Sometimes it’s easy to determine whether or not your situation calls for legal action. If you’re charged with a criminal offense, you probably want to call a lawyer. If you’re attempting to divorce your spouse, but it’s not working out, you might benefit from having legal representation in negotiations. But what about all those other times when you might be able to take legal action? Is it really worth the money to invest in a lawyer, when you don’t even know if you have a case?

First, it’s important to note that nearly every respectable lawyer or law firm will offer prospective clients a free case evaluation or consultation. This is to determine whether or not the individual’s situation really could reach a favorable outcome through legal means.

With that out of the way, let’s take a look at a few situations in which you might want to contact a local law firm:

1. You were injured in an accident caused by another party.

Personal injury cases are fairly common — not necessarily because the injured party wants to take revenge on the liable party, but simply because medical costs for treating injuries can be extremely high. When another person or organization is responsible for causing an accident that injured you, you may be able to obtain financial compensation through a settlement or a lawsuit. This compensation can cover costs such as medical bills, lost wages, and general pain and suffering.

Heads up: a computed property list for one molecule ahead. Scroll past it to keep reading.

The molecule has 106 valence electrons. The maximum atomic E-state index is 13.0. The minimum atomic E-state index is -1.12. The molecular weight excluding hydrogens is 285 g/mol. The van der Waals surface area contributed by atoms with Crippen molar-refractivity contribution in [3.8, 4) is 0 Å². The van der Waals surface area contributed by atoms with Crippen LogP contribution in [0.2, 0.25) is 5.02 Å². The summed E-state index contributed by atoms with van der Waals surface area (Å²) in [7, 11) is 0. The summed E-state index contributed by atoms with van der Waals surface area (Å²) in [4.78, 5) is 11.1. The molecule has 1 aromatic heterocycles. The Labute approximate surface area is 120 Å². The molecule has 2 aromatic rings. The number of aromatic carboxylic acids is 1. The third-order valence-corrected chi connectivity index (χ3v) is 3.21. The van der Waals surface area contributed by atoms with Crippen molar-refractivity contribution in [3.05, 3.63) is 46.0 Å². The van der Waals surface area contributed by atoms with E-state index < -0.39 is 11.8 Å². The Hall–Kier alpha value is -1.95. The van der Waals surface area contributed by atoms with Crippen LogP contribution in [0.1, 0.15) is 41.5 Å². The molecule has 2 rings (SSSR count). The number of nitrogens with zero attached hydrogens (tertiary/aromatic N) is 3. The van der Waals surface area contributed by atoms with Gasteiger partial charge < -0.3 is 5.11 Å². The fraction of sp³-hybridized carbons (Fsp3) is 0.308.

2. Your case in criminal court did not produce a guilty verdict, and you still want to seek justice.

This type of situation might occur in personal injury cases or wrongful death cases where the defendant committed a crime and caused harm to another person. Criminal court tends to have a higher standard of proof to result in a guilty verdict. Without enough evidence, you might not be able to prove that the other party was liable. In this case, you might wish to pursue a civil court claim. The standard of proof in civil court is generally lower, and it does not result in penalties for a defendant who is ruled liable. Instead, civil court cases can result in a financial settlement that accounts for costs related to the incident. Perhaps more importantly, a civil court case can also bring a sense of justice when criminal court does not.

3. You believe your employer is acting unlawfully or breaking one of your Constitutional rights.

Fair employment is one of the most fundamental rights for Americans. Some businesses, however, choose to circumvent certain rules or laws simply to cut costs. Discrimination, harassment, and retaliation are unlawful in the workplace, and you might have a case if you can prove that this is happening to you. Particularly if you’ve been injured on the job, you might want to check in with a lawyer to make sure that you’re receiving all the workers’ compensation benefits that you are entitled to.

Remember, if you’re still wondering whether or not you have a case, you can contact a local lawyer and ask for a free case evaluation.